Sunday, 10 February 2013

Back from Hammerhead

...and in a comfy chair with a mug of tea and a laptop.

That staunch defender of freedom,
Corporal Andy Miller.
So now it can be revealed (for those of you who weren't there): the Tunnels of Terror. In short? It's 1953. Under the Nevada desert, the various atom bomb tests have caused certain creatures to mutate, and a series of tunnels beneath the sands lead to a cave in which a giant winged ant queen is about to hatch a large quantity of winged horrors which will spell doom to Las Vegas, Nevada, Truth, Justice and the American Way. Cue that mainstay of civilisation, the 508th Infantry Regiment of the US Army.

You'll find the poster we had stuck around Kelham Hall here. It seems that the Vegas Herald and Post is a bit slow to put two and two together regarding the various items on its front page :D

The Tunnels of Terror
Just to be different, though? Grahame built the tunnels by cutting them into 2" grey foamboard on four sides of a cube. It's basically held together by some cunning carpentry (courtesy of Andy M), and perches on a pair of tables with enough space between to allow someone to stand up.

Dan doing a stint as cube jockey.
You'll notice the holes at various points - these open into the centre, and figures can be dropped through (to be caught in foil trays taped to the back), and then moved to emerge from a different tunnel. This is necessary, as its the only way to get from the three sides that squads start from to the fourth side, which is where the queen winged ant is.

Figures were 54mm (ish) toy soldiers, and a collection of assorted giant ants, spiders and rats from various sources. There's a strip of velcro on each tunnel floor and matching on the bases of the GIs to stop them falling off (an issue we noticed in playtest).

We let this young lad wear Andy's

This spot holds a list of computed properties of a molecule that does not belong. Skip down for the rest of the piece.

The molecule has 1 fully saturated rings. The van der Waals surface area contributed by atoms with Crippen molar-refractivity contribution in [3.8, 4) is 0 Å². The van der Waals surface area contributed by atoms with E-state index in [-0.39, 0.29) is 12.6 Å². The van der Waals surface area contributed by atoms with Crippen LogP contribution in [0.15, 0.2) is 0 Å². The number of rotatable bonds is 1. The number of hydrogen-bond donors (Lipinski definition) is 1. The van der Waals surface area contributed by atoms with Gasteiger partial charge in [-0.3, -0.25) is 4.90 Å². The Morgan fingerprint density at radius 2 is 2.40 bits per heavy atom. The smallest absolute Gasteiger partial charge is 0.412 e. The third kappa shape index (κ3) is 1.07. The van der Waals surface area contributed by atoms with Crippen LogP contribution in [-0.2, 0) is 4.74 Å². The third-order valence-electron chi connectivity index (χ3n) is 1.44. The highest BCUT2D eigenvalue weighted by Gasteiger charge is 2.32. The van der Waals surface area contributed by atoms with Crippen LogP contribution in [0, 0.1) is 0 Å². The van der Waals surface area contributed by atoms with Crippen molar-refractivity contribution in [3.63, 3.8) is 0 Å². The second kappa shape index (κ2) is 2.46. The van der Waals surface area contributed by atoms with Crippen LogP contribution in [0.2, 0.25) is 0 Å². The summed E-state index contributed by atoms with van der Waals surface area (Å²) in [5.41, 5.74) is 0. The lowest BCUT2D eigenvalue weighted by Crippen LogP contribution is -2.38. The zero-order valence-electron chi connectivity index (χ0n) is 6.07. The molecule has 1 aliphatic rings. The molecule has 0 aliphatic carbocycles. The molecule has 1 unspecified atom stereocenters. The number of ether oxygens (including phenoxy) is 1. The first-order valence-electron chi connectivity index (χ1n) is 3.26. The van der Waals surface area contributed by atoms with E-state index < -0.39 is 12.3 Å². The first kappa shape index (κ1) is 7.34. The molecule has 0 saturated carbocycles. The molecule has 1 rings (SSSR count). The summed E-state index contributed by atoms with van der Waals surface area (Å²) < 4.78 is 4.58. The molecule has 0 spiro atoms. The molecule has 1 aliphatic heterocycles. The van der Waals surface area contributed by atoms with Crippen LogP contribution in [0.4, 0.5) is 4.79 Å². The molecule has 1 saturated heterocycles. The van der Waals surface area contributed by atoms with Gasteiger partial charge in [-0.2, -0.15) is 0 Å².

helmet: he so clearly had a ball.
(photo with permission of his dad)
Basically this needed about five people to run it - one for each squad, the 'cube jockey' inside, and someone (usually me, as it turned out) working the bits of the cube everyone else couldn't see/cover to answer questions, explain the scenario, etc.

Games typically took about half an hour, the rules fit on one sheet of A4. It's been our philosophy that keeping the games short and fun, and easy to pick up, is by far and away the best approach to keeping people's interest for a participation game.

Of course, it doesn't hurt if your game is a 4 foot grey cube visible from the far side of the hall, and causing people to variously double-take or come up and ask (in a slightly boggled way!) 'just... what? why?' or variants thereon :)

Huge kudos, as ever, to the folks from GCN/COGS for the show, to our game design team (Grahame and Chris), to AndyM for both the woodwork and looking the part (even if his accent slipped), to Carl and Rob for umpiring outside the cube and Dan and Adrian for cube jockeying. I got to do the latter for the final run of the day - it's quite odd: very quiet compared to the babble of the hall, but oddly disorienting. I got confused by a quarter turn for a few moments, despite the inside faces being marked. But it's great fun.

And finally.... I'll let this last photo speak for itself.


  1. Well done and I wish I was at the show as your game looks a blast. Congrats of the prise too well done.

  2. Congrats! Looks like a fun participation game :)

    ps Love the poster!

  3. Belting!
    Looks like a blast and hearkens back to the days when gaming was FUN.

  4. I saw the game on Sunday it looked great. I loved the newspaper posters. I didn't realise there was someone inside!


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